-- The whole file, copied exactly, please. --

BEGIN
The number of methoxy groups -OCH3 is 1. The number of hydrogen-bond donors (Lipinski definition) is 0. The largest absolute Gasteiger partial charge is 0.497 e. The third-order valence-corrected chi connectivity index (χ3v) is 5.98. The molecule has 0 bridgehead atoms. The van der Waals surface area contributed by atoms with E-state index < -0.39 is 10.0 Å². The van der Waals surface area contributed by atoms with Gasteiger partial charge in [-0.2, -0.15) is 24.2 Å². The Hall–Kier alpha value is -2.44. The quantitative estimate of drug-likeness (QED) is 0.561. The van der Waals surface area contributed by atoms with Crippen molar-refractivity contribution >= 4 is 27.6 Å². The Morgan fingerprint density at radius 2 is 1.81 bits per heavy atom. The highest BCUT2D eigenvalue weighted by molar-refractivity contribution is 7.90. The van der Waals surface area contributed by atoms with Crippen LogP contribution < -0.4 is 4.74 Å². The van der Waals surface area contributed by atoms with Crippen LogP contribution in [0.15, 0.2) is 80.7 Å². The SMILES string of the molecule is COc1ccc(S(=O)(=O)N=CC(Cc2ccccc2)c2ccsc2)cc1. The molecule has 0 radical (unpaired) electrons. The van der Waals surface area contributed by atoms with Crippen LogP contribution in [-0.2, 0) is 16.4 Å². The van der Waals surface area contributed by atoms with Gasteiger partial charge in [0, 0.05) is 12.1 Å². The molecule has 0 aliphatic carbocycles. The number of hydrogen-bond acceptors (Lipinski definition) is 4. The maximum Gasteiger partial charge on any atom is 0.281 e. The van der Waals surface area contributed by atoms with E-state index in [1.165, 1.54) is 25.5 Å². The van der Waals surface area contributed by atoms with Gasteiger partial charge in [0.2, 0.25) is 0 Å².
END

The number of methoxy groups -OCH3 is 1. The number of hydrogen-bond donors (Lipinski definition) is 0. The largest absolute Gasteiger partial charge is 0.497 e. The third-order valence-corrected chi connectivity index (χ3v) is 5.98. The molecule has 0 bridgehead atoms. The van der Waals surface area contributed by atoms with E-state index < -0.39 is 10.0 Å². The van der Waals surface area contributed by atoms with Gasteiger partial charge in [-0.2, -0.15) is 24.2 Å². The Hall–Kier alpha value is -2.44. The quantitative estimate of drug-likeness (QED) is 0.561. The van der Waals surface area contributed by atoms with Crippen molar-refractivity contribution >= 4 is 27.6 Å². The Morgan fingerprint density at radius 2 is 1.81 bits per heavy atom. The highest BCUT2D eigenvalue weighted by molar-refractivity contribution is 7.90. The van der Waals surface area contributed by atoms with Crippen LogP contribution < -0.4 is 4.74 Å². The van der Waals surface area contributed by atoms with Crippen LogP contribution in [0.15, 0.2) is 80.7 Å². The SMILES string of the molecule is COc1ccc(S(=O)(=O)N=CC(Cc2ccccc2)c2ccsc2)cc1. The molecule has 0 radical (unpaired) electrons. The van der Waals surface area contributed by atoms with Crippen LogP contribution in [-0.2, 0) is 16.4 Å². The van der Waals surface area contributed by atoms with Gasteiger partial charge in [0, 0.05) is 12.1 Å². The molecule has 0 aliphatic carbocycles. The number of hydrogen-bond acceptors (Lipinski definition) is 4. The maximum Gasteiger partial charge on any atom is 0.281 e. The van der Waals surface area contributed by atoms with E-state index in [1.165, 1.54) is 25.5 Å². The van der Waals surface area contributed by atoms with Gasteiger partial charge in [0.2, 0.25) is 0 Å².